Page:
The genealogical association of Dorian royalty with the second phūlḗ, the Hulleîs, is comparable to the historically verifiable fact that the kings of India generally came from the second varṇa-, the warrior class of the kṣatriya-. [47] The appropriation of kingship by the kṣatriya-s is reflected even in the Indic usage of the very word kṣatriya to designate the second or warrior function: of and by itself, the base-form kṣatram ‘dominion, power’ seems to designate kingliness in general, not necessarily the second function in particular. [48] Moreover, the higher stratum within the category of kṣatriya- in Vedic diction is rājanya- (e.g. Rig-Veda 10.90.12 = Atharva-Veda 19.6.6), where the derivation from rājan- ‘king’ reveals most clearly the appropriation of kingliness by the second function.
In light of such comparisons, it seems reasonable to infer that the three-phūlaí organization of Dorian cities is a reflex of Indo-European trifunctionalism. [49] It seems also reasonable to explain the epithet trikhā́īkes, applied to Dōriees ‘Dorians’ at Odyssey xix 177, as a combination of an adverbial element meaning ‘in three parts’, *trikhā (?), [50] and a radical element *u̯eik-/*u̯oik-, cognate with Indic viś-. [51] In a fragment of {284|285} Hesiod (233 MW), this same epithet of the Dorians is actually glossed by the poetry as meaning having land divided into three parts. The territorial implications of the Indic root viś- ‘to settle’ are compatible with such a description of the Dorians. That their traditional tripartion into three phūlaí reflects territorial as well as political subdivision is also suggested by the description of the settlement of the Dorian island of Rhodes in the Homeric Catalogue of Ships: the settlers trihkthàoíkēthen kataphūladón ‘were settled [root *u̯oik-] in three parts, phūlḗ by phūlḗ’ (Iliad II 668). [52] The adverb trikhthá ‘in three parts’ tells us that each phūlḗ is part of a whole (cf. Iliad XV 189, on the three-way division of the universe among the sons of Kronos). [53]
Such indications of the territorial aspect of subdivision into phūlaí need not be taken to mean that a typical polis and its surrounding territory were simply divided into a given number of sectors inhabited by a corresponding number of phūlaí. [54] The example of Athens is instructive {285|286} here: after the reform of Kleisthenes (Herodotus 5,(59.1-2; Aristotle Constitution of the Athenians 21.2-6), the polis was subdivided into ten phūlaí, each further subdivided into three trittúes, each of which was further subdivided into a number of dêmoi ‘demes’. The mechanism for the territorial distribution of the phūlaí was not the number 10 of the phūlaí but the number 3 of the subdivisions of the phūlaí, the trittúes, the territory of Athens was subdivided into three categories, (A) urban, (B) coastal, and (C) interior, and each of these categories of trittúes was further subdivided into sub territories assigned to the ten phūlaí. [55] In other words, the ten phūlaí were separately distributed in each of the three areas А В С. [56] Thus the ten phūlaí were in effect territorial subdivisions of the А В С categories of the trittúes, not of the one polis, while the ABC trittúes were political subdivisions of the ten phūlaí.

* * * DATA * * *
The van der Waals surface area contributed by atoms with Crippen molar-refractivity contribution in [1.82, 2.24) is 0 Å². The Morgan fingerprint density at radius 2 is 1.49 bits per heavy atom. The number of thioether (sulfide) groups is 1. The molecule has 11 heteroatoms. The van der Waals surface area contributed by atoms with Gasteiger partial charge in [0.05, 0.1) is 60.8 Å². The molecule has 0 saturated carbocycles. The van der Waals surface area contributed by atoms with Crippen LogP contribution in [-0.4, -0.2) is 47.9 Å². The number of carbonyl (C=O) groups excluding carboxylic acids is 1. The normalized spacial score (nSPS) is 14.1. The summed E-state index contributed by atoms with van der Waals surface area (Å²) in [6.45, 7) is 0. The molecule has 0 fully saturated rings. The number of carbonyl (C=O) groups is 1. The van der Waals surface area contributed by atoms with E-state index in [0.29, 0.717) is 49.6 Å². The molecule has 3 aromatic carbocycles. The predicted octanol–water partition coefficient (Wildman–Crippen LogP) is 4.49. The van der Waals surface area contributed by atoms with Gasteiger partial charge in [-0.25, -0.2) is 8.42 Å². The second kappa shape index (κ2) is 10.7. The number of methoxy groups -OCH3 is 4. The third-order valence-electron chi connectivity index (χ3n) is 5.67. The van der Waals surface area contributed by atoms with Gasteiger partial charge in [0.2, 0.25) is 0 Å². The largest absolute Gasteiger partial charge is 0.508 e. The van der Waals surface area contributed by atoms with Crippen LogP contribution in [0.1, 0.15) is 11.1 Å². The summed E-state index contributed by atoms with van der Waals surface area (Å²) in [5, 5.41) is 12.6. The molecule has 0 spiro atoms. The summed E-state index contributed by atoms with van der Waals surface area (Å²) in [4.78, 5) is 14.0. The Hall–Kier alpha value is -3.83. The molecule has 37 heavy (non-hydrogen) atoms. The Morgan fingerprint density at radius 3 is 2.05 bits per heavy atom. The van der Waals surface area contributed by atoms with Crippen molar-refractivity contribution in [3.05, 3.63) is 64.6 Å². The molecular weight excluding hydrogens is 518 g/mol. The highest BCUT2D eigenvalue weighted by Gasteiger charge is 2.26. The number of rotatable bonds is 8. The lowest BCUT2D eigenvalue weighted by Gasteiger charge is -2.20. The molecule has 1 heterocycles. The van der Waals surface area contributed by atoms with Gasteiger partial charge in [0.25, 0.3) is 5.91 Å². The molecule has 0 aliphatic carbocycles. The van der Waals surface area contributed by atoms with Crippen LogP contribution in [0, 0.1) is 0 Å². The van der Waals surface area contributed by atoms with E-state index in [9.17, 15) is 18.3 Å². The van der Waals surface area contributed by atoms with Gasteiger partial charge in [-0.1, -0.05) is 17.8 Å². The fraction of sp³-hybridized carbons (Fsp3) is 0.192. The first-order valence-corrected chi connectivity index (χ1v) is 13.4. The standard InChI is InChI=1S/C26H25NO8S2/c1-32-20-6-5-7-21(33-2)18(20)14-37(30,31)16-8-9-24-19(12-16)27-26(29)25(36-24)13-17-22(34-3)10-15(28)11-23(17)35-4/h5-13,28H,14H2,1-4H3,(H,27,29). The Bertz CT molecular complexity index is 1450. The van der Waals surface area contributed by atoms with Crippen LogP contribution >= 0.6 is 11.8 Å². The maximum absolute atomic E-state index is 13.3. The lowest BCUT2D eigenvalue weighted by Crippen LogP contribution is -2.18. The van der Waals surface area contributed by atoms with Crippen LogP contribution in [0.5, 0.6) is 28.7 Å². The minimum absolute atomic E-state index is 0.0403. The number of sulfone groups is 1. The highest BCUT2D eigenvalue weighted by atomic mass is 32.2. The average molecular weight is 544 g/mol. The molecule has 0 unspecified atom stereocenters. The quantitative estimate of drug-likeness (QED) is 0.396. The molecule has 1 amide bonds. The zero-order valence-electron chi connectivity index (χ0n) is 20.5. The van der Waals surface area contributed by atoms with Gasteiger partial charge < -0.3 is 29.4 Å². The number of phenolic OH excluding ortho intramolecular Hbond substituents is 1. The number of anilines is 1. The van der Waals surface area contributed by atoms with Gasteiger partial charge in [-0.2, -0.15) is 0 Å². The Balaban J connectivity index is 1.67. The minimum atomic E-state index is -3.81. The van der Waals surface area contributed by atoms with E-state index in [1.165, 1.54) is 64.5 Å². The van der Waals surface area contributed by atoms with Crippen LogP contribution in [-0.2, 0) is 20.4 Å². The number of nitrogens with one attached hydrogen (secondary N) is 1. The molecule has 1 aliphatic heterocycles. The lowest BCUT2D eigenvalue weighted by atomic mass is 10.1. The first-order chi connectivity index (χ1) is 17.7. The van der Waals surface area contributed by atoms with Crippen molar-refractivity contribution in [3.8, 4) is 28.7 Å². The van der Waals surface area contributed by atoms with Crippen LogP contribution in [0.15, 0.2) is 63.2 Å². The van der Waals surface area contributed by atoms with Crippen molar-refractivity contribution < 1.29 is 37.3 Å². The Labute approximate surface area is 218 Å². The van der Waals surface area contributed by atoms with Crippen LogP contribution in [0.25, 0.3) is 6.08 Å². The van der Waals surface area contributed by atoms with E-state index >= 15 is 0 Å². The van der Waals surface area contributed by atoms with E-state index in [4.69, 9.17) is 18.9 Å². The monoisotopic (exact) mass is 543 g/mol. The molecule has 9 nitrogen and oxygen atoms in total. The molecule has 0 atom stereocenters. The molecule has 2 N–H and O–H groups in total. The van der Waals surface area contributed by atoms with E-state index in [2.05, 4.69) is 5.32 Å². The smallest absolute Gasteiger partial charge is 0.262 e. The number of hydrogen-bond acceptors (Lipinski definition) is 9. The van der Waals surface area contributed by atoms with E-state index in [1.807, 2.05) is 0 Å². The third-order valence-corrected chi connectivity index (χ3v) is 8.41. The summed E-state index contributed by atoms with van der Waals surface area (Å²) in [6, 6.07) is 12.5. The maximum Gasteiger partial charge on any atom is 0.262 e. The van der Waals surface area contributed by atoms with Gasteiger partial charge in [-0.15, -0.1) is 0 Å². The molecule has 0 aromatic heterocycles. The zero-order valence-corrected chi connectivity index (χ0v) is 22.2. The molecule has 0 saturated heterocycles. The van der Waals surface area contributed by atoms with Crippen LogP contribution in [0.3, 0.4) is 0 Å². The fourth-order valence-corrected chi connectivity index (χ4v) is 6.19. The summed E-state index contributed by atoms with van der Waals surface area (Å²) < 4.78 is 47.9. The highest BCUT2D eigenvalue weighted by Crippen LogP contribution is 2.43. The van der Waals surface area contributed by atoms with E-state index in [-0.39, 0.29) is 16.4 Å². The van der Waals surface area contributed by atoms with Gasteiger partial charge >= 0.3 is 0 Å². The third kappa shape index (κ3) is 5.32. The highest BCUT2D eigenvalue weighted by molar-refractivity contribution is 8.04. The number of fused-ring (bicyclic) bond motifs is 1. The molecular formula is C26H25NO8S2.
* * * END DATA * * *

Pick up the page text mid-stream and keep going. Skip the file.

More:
As for the political system of Athens before the reform of Kleisthenes, there is a report that the polis had been politically subdivided into four phūlaí, which were each subdivided into three trittúes or phrātríai, which were each subdivided into thirty génē ‘lineages’ (Aristotle Constitution of the Athenians, F 385 Rose). [57] The earlier four phūlaí of Athens, the Gelélontes, the Aigikoreîs, the Argadeîs, and the Hóplētes, were recognized as cognate with the basic traditional four phūlaí of the Ionians (see Herodotus 5.66.2, 5.69.1). [58] From the epigraphical evidence, we know that most Ionian cities preserved these four phūlaí, usually along with added phūlaí. [59] Moreover, as Benveniste has argued, the four basic Ionian phūlaí can be explained as a reflex of the three Indo-European social functions, with the third function differentiated into the two separate functions of cultivators/herdsmen, on the one hand, and artisans, on the other. [60]